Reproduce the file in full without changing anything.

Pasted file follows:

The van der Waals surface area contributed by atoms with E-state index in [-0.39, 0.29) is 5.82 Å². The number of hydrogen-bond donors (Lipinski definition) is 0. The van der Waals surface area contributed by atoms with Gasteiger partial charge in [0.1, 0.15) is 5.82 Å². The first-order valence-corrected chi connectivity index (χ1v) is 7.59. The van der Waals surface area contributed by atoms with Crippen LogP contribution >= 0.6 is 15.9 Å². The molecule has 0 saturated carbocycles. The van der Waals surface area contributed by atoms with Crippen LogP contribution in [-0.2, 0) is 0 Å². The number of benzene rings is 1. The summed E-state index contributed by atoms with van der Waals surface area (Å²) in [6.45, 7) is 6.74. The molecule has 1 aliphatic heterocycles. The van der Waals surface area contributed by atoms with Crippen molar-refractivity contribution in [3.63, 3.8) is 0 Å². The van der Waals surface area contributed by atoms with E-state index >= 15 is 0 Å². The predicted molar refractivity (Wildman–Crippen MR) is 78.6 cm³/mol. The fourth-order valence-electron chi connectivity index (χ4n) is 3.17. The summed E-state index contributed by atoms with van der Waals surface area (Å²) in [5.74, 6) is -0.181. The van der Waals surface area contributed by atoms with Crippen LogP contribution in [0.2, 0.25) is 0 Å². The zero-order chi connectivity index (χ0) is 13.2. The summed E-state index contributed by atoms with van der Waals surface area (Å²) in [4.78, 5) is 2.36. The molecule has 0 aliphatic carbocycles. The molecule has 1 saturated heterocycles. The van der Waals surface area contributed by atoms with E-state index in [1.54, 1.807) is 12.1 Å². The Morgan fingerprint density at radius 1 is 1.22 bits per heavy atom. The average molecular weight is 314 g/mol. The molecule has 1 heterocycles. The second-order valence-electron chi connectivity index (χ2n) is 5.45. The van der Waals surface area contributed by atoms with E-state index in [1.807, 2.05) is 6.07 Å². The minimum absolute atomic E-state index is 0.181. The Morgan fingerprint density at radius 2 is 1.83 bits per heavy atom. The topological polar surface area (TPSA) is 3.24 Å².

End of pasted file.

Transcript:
The van der Waals surface area contributed by atoms with E-state index in [-0.39, 0.29) is 5.82 Å². The number of hydrogen-bond donors (Lipinski definition) is 0. The van der Waals surface area contributed by atoms with Gasteiger partial charge in [0.1, 0.15) is 5.82 Å². The first-order valence-corrected chi connectivity index (χ1v) is 7.59. The van der Waals surface area contributed by atoms with Crippen LogP contribution >= 0.6 is 15.9 Å². The molecule has 0 saturated carbocycles. The van der Waals surface area contributed by atoms with Crippen LogP contribution in [-0.2, 0) is 0 Å². The number of benzene rings is 1. The summed E-state index contributed by atoms with van der Waals surface area (Å²) in [6.45, 7) is 6.74. The molecule has 1 aliphatic heterocycles. The van der Waals surface area contributed by atoms with Crippen molar-refractivity contribution in [3.63, 3.8) is 0 Å². The van der Waals surface area contributed by atoms with E-state index >= 15 is 0 Å². The predicted molar refractivity (Wildman–Crippen MR) is 78.6 cm³/mol. The fourth-order valence-electron chi connectivity index (χ4n) is 3.17. The summed E-state index contributed by atoms with van der Waals surface area (Å²) in [5.74, 6) is -0.181. The van der Waals surface area contributed by atoms with Crippen LogP contribution in [0.2, 0.25) is 0 Å². The zero-order chi connectivity index (χ0) is 13.2. The summed E-state index contributed by atoms with van der Waals surface area (Å²) in [4.78, 5) is 2.36. The molecule has 0 aliphatic carbocycles. The molecule has 1 saturated heterocycles. The van der Waals surface area contributed by atoms with E-state index in [1.54, 1.807) is 12.1 Å². The Morgan fingerprint density at radius 1 is 1.22 bits per heavy atom. The average molecular weight is 314 g/mol. The molecule has 1 heterocycles. The second-order valence-electron chi connectivity index (χ2n) is 5.45. The van der Waals surface area contributed by atoms with E-state index in [1.807, 2.05) is 6.07 Å². The minimum absolute atomic E-state index is 0.181. The Morgan fingerprint density at radius 2 is 1.83 bits per heavy atom. The topological polar surface area (TPSA) is 3.24 Å².